ECEN 1400 - Introduction to Digital and Analog Electronics

Peter Mathys, Spring 2014


Capacitors

The figure below shows the schematic symbols for regular capacitors (left) and electrolytic capacitors (right). Note that electrolytic capacitors are polarized. Applying a dc voltage in reverse will damage and eventually destroy them. Regular capacitors are generally used for signal processing and high frequency applications. Electrolytic capacitors are mostly used for short term energy storage in power supplies or for low frequency audio applications. Capacitance is measured in farad (picofarad, microfarad, etc.). In addition, capacitors are also characterized by the maximum voltage that can be applied across the terminals without permanent damage.

Symbols for Capacitor and Electrolytic Capacitor

Capacitors are made from many different materials and come in a wide variety of styles. A small sample of real capacitors is shown in the photograph below (click to enlarge). Some capacitors use the same color code as the resistors. An example is the 4th capacitor from the left. The three capacitors on the right are electrolytic capacitors.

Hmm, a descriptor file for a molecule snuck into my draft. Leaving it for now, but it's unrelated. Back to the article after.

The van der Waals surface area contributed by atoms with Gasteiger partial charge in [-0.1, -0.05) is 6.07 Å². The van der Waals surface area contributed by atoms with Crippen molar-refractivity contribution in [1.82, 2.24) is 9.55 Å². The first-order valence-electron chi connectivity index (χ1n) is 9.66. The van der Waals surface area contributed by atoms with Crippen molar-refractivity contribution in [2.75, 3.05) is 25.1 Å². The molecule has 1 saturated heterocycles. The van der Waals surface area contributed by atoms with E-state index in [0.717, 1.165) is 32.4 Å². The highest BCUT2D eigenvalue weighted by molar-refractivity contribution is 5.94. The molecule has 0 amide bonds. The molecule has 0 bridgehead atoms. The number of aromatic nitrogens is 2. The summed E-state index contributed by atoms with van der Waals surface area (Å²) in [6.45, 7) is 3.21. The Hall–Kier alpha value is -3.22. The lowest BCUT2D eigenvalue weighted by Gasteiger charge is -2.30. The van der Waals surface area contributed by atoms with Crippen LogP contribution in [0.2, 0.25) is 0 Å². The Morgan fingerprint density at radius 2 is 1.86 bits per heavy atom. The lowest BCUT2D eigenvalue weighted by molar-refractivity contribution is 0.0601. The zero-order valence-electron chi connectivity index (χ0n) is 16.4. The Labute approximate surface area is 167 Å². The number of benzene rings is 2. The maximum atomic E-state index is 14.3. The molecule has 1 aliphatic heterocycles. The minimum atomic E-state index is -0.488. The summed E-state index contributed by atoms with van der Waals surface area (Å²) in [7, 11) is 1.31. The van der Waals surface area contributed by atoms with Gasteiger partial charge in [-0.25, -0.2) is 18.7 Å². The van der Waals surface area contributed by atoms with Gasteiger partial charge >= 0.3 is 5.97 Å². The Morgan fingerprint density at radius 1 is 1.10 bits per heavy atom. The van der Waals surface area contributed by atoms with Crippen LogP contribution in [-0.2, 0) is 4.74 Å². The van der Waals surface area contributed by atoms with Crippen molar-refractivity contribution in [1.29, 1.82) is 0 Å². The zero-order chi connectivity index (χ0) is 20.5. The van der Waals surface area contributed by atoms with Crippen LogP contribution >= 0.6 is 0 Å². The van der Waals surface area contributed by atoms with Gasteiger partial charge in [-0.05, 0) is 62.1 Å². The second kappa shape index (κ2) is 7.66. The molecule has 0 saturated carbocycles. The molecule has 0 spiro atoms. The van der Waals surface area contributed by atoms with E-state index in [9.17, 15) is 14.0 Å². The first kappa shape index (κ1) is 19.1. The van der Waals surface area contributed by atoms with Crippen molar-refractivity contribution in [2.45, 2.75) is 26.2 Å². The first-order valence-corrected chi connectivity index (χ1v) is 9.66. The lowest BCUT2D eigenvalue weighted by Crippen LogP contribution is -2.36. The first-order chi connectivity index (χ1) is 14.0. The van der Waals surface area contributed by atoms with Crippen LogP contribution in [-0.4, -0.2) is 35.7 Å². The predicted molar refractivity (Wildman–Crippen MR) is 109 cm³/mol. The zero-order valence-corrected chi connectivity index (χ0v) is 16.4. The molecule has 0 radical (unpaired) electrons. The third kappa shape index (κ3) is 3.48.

Different Examples of Capacitors

The capacitors that you have in your lab kit are shown in the next picture (click to enlarge).

Capacitors in the Lab Kit

The six capacitors on the left are regular ceramic capacitors which use a ceramic material as dielectric between the two plates of the capacitor. These capacitors are labeled with their capacitance in pF in the same way as the resistor corde works. For example, 102 stands for 10x102 = 1000 pF = 1 nF. The five capacitors on the right are electrolytic capacitors in the range from 1 uF to 470 uF with voltage ranges from 35 V to 50 V. Be sure to observe the polarity when using these capacitors. Reverse polarity will destroy them.